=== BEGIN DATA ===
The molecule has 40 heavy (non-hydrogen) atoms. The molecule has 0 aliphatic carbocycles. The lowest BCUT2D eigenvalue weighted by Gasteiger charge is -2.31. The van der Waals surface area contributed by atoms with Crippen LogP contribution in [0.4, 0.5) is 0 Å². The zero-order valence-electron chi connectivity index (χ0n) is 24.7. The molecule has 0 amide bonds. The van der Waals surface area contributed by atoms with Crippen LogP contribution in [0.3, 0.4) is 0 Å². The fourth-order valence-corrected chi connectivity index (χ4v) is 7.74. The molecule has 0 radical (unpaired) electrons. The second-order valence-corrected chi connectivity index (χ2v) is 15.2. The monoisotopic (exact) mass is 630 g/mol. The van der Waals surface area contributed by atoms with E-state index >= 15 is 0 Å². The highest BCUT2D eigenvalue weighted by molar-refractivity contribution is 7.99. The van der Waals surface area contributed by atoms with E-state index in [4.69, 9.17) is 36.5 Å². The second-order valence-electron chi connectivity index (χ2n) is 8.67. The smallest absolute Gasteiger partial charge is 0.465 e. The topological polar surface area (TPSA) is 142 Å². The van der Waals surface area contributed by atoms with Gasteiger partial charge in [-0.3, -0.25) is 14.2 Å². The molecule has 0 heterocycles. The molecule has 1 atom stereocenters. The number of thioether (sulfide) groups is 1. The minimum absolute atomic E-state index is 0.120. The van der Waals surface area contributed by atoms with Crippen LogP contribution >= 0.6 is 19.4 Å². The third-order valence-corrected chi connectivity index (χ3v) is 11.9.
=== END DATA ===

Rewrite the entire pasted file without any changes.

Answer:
The molecule has 40 heavy (non-hydrogen) atoms. The molecule has 0 aliphatic carbocycles. The lowest BCUT2D eigenvalue weighted by Gasteiger charge is -2.31. The van der Waals surface area contributed by atoms with Crippen LogP contribution in [0.4, 0.5) is 0 Å². The zero-order valence-electron chi connectivity index (χ0n) is 24.7. The molecule has 0 amide bonds. The van der Waals surface area contributed by atoms with Crippen LogP contribution in [0.3, 0.4) is 0 Å². The fourth-order valence-corrected chi connectivity index (χ4v) is 7.74. The molecule has 0 radical (unpaired) electrons. The second-order valence-corrected chi connectivity index (χ2v) is 15.2. The monoisotopic (exact) mass is 630 g/mol. The van der Waals surface area contributed by atoms with E-state index >= 15 is 0 Å². The highest BCUT2D eigenvalue weighted by molar-refractivity contribution is 7.99. The van der Waals surface area contributed by atoms with E-state index in [4.69, 9.17) is 36.5 Å². The second-order valence-electron chi connectivity index (χ2n) is 8.67. The smallest absolute Gasteiger partial charge is 0.465 e. The topological polar surface area (TPSA) is 142 Å². The van der Waals surface area contributed by atoms with Gasteiger partial charge in [-0.3, -0.25) is 14.2 Å². The molecule has 0 heterocycles. The molecule has 1 atom stereocenters. The number of thioether (sulfide) groups is 1. The minimum absolute atomic E-state index is 0.120. The van der Waals surface area contributed by atoms with Crippen LogP contribution >= 0.6 is 19.4 Å². The third-order valence-corrected chi connectivity index (χ3v) is 11.9.